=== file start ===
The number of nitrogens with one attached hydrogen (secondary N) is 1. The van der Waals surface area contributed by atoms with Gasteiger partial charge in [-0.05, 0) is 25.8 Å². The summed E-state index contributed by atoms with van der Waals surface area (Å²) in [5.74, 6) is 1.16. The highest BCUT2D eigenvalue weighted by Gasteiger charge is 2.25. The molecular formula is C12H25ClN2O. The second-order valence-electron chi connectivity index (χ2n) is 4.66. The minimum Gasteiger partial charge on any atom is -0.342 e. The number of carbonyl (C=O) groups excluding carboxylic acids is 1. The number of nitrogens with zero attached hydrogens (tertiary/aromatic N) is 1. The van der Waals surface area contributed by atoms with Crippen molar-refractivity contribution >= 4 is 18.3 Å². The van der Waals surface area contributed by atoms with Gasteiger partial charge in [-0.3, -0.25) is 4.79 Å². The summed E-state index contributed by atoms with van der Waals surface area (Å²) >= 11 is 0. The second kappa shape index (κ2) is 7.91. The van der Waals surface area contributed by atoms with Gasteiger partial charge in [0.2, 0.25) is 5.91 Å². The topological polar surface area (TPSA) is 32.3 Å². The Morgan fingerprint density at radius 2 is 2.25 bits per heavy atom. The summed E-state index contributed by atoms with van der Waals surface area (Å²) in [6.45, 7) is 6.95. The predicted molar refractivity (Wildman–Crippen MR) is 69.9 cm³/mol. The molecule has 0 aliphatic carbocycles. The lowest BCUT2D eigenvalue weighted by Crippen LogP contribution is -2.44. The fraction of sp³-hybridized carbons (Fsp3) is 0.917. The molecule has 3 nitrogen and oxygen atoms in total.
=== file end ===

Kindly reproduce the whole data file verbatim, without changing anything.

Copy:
The number of nitrogens with one attached hydrogen (secondary N) is 1. The van der Waals surface area contributed by atoms with Gasteiger partial charge in [-0.05, 0) is 25.8 Å². The summed E-state index contributed by atoms with van der Waals surface area (Å²) in [5.74, 6) is 1.16. The highest BCUT2D eigenvalue weighted by Gasteiger charge is 2.25. The molecular formula is C12H25ClN2O. The second-order valence-electron chi connectivity index (χ2n) is 4.66. The minimum Gasteiger partial charge on any atom is -0.342 e. The number of carbonyl (C=O) groups excluding carboxylic acids is 1. The number of nitrogens with zero attached hydrogens (tertiary/aromatic N) is 1. The van der Waals surface area contributed by atoms with Crippen molar-refractivity contribution >= 4 is 18.3 Å². The van der Waals surface area contributed by atoms with Gasteiger partial charge in [-0.3, -0.25) is 4.79 Å². The summed E-state index contributed by atoms with van der Waals surface area (Å²) >= 11 is 0. The second kappa shape index (κ2) is 7.91. The van der Waals surface area contributed by atoms with Gasteiger partial charge in [0.2, 0.25) is 5.91 Å². The topological polar surface area (TPSA) is 32.3 Å². The Morgan fingerprint density at radius 2 is 2.25 bits per heavy atom. The summed E-state index contributed by atoms with van der Waals surface area (Å²) in [6.45, 7) is 6.95. The predicted molar refractivity (Wildman–Crippen MR) is 69.9 cm³/mol. The molecule has 0 aliphatic carbocycles. The lowest BCUT2D eigenvalue weighted by Crippen LogP contribution is -2.44. The fraction of sp³-hybridized carbons (Fsp3) is 0.917. The molecule has 3 nitrogen and oxygen atoms in total.